An embedded system having a general purpose computing environment uses a reset push button for shutting down the embedded system. An operating system is included for performing embedded system functions and general purpose computing functions. The reset push button generates a reset signal in response to a press of the reset push button by a user. A shutdown and reset manager senses the reset signal and initiates a shutdown of the operating system in response to the reset signal. The user presses the reset push button a second time to generate a second reset signal to reset the embedded system hardware and the shutdown and reset manager resets the hardware in response to the second reset signal.
In a further aspect of the present invention, a method is provided for shutting down an embedded system having a general purpose computing environment and an operating system. The method includes the step of generating a reset signal in response to a user press of the reset push button. The reset signal is received and the operating system is shutdown in response. The operating system shutdown includes the step of saving any open temporary files. Accordingly, in a preferred embodiment, the reset signal from the push button interrupts the operating system indicating a shutdown request. The user may wait for confirmation of a shutdown, or hit the reset push button again to cause the actual reset of the hardware.
FIG. 1 is a block diagram of an embedded system in which the present invention finds particular use;
FIG. 2 is a block diagram of the system in FIG. 1 in which the embedded system is used as a communications system;
FIG. 3 a block diagram of the general purpose computer sub-system in the system of FIG. 2;
FIG. 4 is a block diagram of the shutdown and reset manager in FIG. 3;
FIG. 5 is flowchart of a method of performing a shutdown and reset of an embedded system and
FIG. 6 is a state diagram of the shutdown and reset manager of FIG. 5.
FIG. 1 is a block diagram of an embedded system 10 in which the present invention finds particular use. The embedded system 10 includes an embedded application 20 and a general purpose computing engine 30. The general purpose computing engine 30 includes a monitor 12 and a keyboard 14 to provide a user with an interface to general purpose applications. A plurality of output devices 8 and input devices 6 may be connected to the embedded system 10. The embedded system 10 also includes a reset button 32 and a status display 34.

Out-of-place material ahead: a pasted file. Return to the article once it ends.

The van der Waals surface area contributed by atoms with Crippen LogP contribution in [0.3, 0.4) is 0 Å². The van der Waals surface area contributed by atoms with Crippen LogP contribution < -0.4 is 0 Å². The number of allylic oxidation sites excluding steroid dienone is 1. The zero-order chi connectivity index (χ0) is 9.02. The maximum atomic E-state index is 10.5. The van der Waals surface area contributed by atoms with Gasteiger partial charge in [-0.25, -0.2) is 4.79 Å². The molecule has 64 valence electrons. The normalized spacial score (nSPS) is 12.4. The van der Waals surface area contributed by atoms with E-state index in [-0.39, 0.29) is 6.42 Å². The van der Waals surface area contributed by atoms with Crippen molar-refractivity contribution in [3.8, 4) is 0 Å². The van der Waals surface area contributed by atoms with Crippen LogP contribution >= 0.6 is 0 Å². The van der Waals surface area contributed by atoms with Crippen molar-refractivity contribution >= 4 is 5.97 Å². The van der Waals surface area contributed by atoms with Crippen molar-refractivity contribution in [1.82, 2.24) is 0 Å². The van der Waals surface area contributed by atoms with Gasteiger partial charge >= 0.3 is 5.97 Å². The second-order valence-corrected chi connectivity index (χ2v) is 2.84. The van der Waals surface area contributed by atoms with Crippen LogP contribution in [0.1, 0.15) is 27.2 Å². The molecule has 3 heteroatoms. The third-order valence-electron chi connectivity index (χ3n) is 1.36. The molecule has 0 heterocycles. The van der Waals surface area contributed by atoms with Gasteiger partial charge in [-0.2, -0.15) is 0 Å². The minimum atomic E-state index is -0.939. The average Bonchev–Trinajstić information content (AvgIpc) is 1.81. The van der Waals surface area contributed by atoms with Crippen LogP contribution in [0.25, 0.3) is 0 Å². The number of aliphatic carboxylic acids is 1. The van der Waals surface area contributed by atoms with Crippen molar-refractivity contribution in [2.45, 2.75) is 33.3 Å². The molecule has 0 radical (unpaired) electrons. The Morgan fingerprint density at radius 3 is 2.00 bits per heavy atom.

The embedded application 20 includes the hardware and software components for performing real-time functions. The embedded application 20 in FIG. 1 may perform any set of real-time functions such as functions for controlling equipment in instrumentation, manufacturing and communications. The equipment is controlled by software components that function with one or more real-time operating systems. The embedded application may include circuitry that interfaces with general purpose computing engine 30. The circuitry may take the form of one or more modules having computing elements and software controlled by local real-time operating systems.
A real-time operating system, or an operating system with multi-tasking capabilities such as UNIX™-based operating system, Solaris 86™, Windows® NT™, Netware, etc., preferably runs in the general purpose computing engine 30 to provide the capability of performing functions that are part of the embedded application 20. The general purpose computing engine 30 also preferably includes general user applications that operate from a hard disk such as word processors, Internet browsers, spreadsheets, etc. One principal feature of the present invention is that the reset button 32 and a reset management system (described below with reference to FIGS. 3-6) in the general purpose computing engine 30 perform shutdown and reset operations that permit the operating system to shutdown in an orderly fashion. The orderly shutdown allows such operations as disk synchronization and the saving of temporary files and avoids the destructive shutdown previously associated with disk-based embedded systems.
One example of the embedded system 10 of FIG. 1 is a product for providing network communications control. FIG. 2 is a block diagram of such a product, which is known commercially as the Total Control Network Enterprise Hub™, and is commercially available from 3COM Corp., 5400 Bayfront Plaza, Santa Clara, Calif., the assignee of the present invention. Persons of skill in the art are familiar with this product or with analogous products available from other telecommunications companies, such as Ascend Communications, Inc., Livingston, Communications, and Multitech.
The Total Control Network Enterprise Hub™ includes a plurality of cards in a communications chassis, one of the cards being a gateway card 50 which in a preferred embodiment is a product known as the EdgeServer™ card. The gateway card 50 in FIG. 2 includes the general purpose computing engine 30 and a local area network interface 40.